which is how do you think about outcomes, because in government or in the not for profit sector, it's nice to talk about money and money out, but you really want to talk about the outcomes. Are we edge? eating our children better, when you talk to say a not for profit, that's involved in helping kids in the twenty four who are out of the workforce get back into the workforce. You wanna measure successful placements of people who last in their jobs a couple years, and how do you get the data? How do you measure it? How do you get the not for profit focused in on it? How do you get the government funding to match up with it, but the problem is first and foremost, what's the right way to measure the outcome in a business? That's actually relatively simple problem: the outcome is profit the of shareholders, who expected that's tougher in this social service and government sectors. Maybe that's why we love sport so much the outcomes are so evident right. It is one thing to you. I ran Microsoft very account.
All business and you don't learn about Europe's real, tough accountability and you get in sport. The game is won. The game is unaware of the seasons over or it's not. You thought You knew binary from Microsoft. This is binary its win or lose right. It's totally binary coming up on economics, radio, Steve Bombers, totally binary experience as the owner of a professional. Voting for a fan start getting angry and calling for heads, including mine, and how Microsoft failed to anticipate the exodus from pcs to smartphones. It's coming up that if this break
How much do you love Gulf? I really love got half my first year retired at play, two hundred grounds just to give you a scale and then I've lighten up since then other things to do among other things, the farmer, does philanthropy shepherding his new website. Usa, facts at Org and taking care of a little trinket. He bought for himself after leaving Microsoft, achieve billion dollar sail the LOS Angeles clippers two former Microsoft. Eight years the farmer was finalized Tuesday. The price bomber paid
four times what the clippers had been valued at, but he expressed no regret and he was happy to spend more money on top tier players. Last year the clippers so far exceeded the NBA salary cap, bomber had to pay nearly twenty million dollars in luxury tax. That was second only to the Cleveland Cavaliers fifty four million dollar luxury tax, but the calves got an mba championship out of it. The clippers haven't gotten past the western conference semi. Three directives on the clippers, pardon we're exciting season and ended too quickly, but we get a chance. Nor off season to turn up our team for for an Ex bass while season now there does seem to be a pattern with the clippers here eve, which is that you perform well in the season, get to the players with high expectations and then don't advance. So this is obviously a very different
the business and running Microsoft, but you had to be pretty diagnostic back in the day with Microsoft. What about now trying to apply that diagnostic cat to a basketball team of the two when, in the competition, all things that go along with that? What do you see as needing to be done to get it to the next level? Well, first of all, we have a very good basketball team, very, very good basketball team. Last year book Boy Griffin, Ankara's ball too, three superstars we're out this year we lost Blake Griffin in the playoffs, it's hard to fight, as they say, with one or two hands tied behind your back, but we have a very, very good basketball team. The goal, of course, is to come you to get better and with the draft and with free agency, while we Draft picks, there's always a chance to two wheel, India, a little bit so to speak, our goal,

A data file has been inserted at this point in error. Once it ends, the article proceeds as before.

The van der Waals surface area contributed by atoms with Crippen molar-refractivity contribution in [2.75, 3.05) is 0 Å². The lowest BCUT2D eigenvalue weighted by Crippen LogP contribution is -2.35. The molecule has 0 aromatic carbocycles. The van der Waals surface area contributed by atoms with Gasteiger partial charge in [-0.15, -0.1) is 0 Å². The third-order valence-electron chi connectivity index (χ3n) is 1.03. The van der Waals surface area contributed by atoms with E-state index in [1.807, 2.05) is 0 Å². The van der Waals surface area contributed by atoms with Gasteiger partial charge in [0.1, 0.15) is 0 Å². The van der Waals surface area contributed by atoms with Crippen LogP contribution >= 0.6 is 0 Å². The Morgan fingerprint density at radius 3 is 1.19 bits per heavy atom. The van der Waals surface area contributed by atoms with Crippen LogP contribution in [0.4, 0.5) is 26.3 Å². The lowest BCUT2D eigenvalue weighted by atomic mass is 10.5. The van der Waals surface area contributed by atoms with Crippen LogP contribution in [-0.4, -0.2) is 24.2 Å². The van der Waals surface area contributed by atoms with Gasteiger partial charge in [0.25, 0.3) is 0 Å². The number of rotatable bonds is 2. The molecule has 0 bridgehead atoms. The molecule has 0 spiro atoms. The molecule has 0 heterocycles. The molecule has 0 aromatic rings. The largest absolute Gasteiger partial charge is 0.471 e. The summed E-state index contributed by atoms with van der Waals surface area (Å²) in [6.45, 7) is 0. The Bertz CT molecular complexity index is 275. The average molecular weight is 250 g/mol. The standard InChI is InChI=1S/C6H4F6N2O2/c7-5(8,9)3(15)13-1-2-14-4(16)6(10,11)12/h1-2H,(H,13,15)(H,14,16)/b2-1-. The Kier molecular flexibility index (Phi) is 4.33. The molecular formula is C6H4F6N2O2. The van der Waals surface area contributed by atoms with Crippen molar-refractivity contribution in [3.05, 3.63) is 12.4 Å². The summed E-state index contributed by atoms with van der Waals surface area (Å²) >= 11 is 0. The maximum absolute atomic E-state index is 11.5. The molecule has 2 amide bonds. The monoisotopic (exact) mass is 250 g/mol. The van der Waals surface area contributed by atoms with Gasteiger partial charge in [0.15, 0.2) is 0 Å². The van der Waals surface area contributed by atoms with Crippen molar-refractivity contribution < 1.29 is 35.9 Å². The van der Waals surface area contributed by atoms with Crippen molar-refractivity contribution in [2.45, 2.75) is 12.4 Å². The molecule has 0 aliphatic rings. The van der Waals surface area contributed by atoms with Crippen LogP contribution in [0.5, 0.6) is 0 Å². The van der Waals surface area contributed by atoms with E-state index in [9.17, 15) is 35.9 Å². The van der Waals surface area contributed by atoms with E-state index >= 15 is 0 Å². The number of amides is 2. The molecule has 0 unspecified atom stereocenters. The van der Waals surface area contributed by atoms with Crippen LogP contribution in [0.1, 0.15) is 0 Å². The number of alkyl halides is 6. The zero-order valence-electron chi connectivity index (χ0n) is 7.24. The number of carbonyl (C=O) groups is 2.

The summer's is to get better now. How do you do that turns up means a lot of complicated stop. You have to be able to evaluate talent. You gotta be able to figure out this complicated math problem called the salary cap, so we ve got our work cut out for us. We gotta get our key guys back. We ve got a real to all somewhat and come out you if you will the end of summer stronger, and I think that puts us in a good position. Assuming we stay healthy next year. About hiring for a minute. Obviously Microsoft. You were there for a long time and rose to ceo, which you served in for many years. I get. Are? You were probably less involved in hiring as you went up the chain, but in a place like Microsoft, with ten, Thousands of employees verses, a basketball team. The stakes are obviously much Every choice you make has you know, presumably
more leverage a lot more consequences? Undressed curious, what that's like for you yeah well, of course, as a hundred and fifty some people at the Ella clippers, but there's about fifteen people. Ok, if not, they were actually play. And here I am not a basketball expert. I won't pretend to be in this sense. I think I have two contributions. One I need make sure we have the right, I went running the operation with Doc rivers, whose both coach and present a basketball ops and gunning Lawrence Frank, whose our general manager Navy P a basket. I think we got the right talent when it comes then depicting players. Those guys really form the plan. I think I will a bit of ability to help thing through the math problem of how do you get capacity under the salary cap to go after people? What does that? All look like but at the end of the day, the selection of talent. I count on those guys to two to drive. I be honest with me: you're notorious
we famous for having a lot of fun at Microsoft. Anyone who no should watch videos of you around exhorting: the troops declaring her what you love the company, who, can't you know active to the point of perhaps hyperactive in your decker. Of enthusiasm for that firm developers, developers, development developers, development development and it seemed like your heaven- a blast but be honest with me- is it much more fun as I would assume and maybe wrongly running a basketball team. Then running Microsoft, Burs personal, Persia, work running a basketball team mean running a basketball team. I